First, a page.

Home » Toleration games: Compensatory growth by plants in response to enemy attack is an evolutionarily stable strategy

Toleration games: Compensatory growth by plants in response to enemy attack is an evolutionarily stable strategy

Plants are regularly attacked by enemies such as herbivores and pathogens. Not surprisingly, plants have evolved ways of coping with these attacks. One way is to tolerate attack and compensate for lost or damaged tissue with regrowth of additional tissue. While ecological models of plant defence are common, there has been less effort to make predictions about the evolutionary stability of tolerance.

Germinating plants from the experiment described in this manuscript. Image credit: McNickle & Evans.

In a study recently published in AoBP, McNickle & Evans developed an evolutionary game theoretic model of tolerance to herbivory. Plants in the model have a vector strategy which includes both root and shoot production, and herbivores in the model have a scalar strategy which is time spent foraging. The evolutionarily stable strategy (ESS) is the set of root growth, shoot growth and herbivore foraging which simultaneously maximizes all player’s fitness. The model was validated experimentally using wheat, with herbivory simulated by clipping shoots during production. The model predicted that compensatory growth was often an evolutionary stable strategy whether herbivores were above- or below-ground. Plants in the experiment followed model predictions, producing more tissue than expected based on damage. When less than 15 % of new shoots were clipped the plants were able to maintain equal fitness compared to undamaged plants. These confirmative results mean that the model can be used as a new tool to predict compensatory growth as a mechanism to tolerate herbivory.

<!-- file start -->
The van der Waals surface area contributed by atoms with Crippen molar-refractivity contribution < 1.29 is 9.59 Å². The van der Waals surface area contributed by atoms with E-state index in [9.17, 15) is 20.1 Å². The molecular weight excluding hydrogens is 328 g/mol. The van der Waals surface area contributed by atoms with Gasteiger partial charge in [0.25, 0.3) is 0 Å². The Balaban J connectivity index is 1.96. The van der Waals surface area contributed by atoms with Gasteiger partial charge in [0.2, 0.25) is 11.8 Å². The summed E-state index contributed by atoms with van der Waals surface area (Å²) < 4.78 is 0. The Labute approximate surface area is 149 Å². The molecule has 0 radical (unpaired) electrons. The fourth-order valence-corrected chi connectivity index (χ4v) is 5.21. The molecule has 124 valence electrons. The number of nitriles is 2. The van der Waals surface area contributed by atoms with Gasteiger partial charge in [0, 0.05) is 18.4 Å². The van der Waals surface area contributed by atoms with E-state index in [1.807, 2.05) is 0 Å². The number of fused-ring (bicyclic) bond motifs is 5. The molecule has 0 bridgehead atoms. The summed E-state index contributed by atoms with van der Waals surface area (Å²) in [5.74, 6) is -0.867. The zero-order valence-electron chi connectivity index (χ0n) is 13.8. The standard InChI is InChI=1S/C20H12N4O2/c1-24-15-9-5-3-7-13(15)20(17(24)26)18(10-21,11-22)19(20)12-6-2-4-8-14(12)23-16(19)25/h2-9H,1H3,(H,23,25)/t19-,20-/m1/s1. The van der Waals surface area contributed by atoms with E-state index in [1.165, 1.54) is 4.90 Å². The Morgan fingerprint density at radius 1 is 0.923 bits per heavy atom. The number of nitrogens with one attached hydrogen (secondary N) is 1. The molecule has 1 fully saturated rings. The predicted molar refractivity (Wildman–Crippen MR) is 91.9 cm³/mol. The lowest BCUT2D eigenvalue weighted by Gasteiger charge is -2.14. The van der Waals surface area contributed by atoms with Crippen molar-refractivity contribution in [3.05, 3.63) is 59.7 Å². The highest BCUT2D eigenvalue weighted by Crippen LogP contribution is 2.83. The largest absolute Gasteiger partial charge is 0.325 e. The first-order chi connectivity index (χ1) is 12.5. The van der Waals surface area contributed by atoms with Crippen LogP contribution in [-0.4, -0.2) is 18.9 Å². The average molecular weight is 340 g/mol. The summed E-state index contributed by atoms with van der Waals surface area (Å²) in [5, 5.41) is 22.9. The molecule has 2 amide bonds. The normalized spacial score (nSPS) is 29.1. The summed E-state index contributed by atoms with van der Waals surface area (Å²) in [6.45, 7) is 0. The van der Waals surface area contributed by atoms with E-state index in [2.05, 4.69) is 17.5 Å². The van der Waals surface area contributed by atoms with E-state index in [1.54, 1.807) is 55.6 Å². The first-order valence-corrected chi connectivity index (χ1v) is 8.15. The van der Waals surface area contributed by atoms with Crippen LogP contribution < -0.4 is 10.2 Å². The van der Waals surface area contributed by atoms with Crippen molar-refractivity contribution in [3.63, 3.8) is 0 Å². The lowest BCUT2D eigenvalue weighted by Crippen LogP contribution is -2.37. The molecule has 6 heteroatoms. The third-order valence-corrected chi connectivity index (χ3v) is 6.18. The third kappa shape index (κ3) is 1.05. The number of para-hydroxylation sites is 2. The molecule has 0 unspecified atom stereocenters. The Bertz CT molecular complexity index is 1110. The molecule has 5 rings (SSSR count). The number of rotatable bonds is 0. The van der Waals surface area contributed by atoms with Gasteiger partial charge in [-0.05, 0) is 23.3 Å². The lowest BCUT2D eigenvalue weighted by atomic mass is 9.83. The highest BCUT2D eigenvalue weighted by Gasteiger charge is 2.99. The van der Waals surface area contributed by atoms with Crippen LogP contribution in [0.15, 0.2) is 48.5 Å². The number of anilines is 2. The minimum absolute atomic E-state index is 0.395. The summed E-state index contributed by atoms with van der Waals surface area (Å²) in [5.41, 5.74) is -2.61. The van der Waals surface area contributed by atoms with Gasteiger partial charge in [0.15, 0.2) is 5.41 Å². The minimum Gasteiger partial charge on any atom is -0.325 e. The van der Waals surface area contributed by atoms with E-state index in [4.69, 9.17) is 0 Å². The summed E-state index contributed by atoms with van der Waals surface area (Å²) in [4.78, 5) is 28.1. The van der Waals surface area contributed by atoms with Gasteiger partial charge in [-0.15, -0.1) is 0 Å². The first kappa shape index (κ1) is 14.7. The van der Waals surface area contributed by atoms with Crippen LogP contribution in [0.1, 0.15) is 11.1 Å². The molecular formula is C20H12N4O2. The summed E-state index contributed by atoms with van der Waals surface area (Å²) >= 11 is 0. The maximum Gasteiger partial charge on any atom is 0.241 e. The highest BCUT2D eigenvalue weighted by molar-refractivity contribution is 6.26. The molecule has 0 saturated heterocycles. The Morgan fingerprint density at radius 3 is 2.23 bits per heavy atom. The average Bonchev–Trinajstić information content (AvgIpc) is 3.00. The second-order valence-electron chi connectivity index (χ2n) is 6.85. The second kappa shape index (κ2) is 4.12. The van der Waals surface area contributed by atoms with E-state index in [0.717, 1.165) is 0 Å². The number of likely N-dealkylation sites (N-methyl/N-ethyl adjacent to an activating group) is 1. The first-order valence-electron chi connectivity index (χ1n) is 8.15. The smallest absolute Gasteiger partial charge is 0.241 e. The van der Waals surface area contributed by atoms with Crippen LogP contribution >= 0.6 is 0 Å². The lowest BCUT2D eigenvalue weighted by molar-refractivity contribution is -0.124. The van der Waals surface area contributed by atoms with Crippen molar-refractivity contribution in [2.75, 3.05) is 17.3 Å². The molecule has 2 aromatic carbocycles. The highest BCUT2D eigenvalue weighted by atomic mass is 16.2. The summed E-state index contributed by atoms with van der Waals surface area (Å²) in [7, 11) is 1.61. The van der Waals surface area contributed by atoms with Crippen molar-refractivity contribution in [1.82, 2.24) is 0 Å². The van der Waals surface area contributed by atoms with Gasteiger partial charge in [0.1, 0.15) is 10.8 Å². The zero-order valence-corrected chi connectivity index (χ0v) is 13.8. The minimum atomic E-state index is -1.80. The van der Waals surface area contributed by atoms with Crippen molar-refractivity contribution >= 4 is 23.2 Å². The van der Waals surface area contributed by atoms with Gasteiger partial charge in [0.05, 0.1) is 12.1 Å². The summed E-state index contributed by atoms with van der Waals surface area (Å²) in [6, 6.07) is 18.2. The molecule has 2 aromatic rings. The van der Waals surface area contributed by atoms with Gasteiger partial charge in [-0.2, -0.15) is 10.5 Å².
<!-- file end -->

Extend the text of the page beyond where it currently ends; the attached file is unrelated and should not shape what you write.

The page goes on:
William Salter

William (Tam) Salter is a Postdoctoral Research Fellow in the School of Life and Environmental Sciences and Sydney Institute of Agriculture at the University of Sydney. He has a bachelor degree in Ecological Science (Hons) from the University of Edinburgh and a PhD in plant ecophysiology from the University of Sydney. Tam is interested in the identification and elucidation of plant traits that could be useful for ecosystem resilience and future food security under global environmental change. He is also very interested in effective scientific communication.

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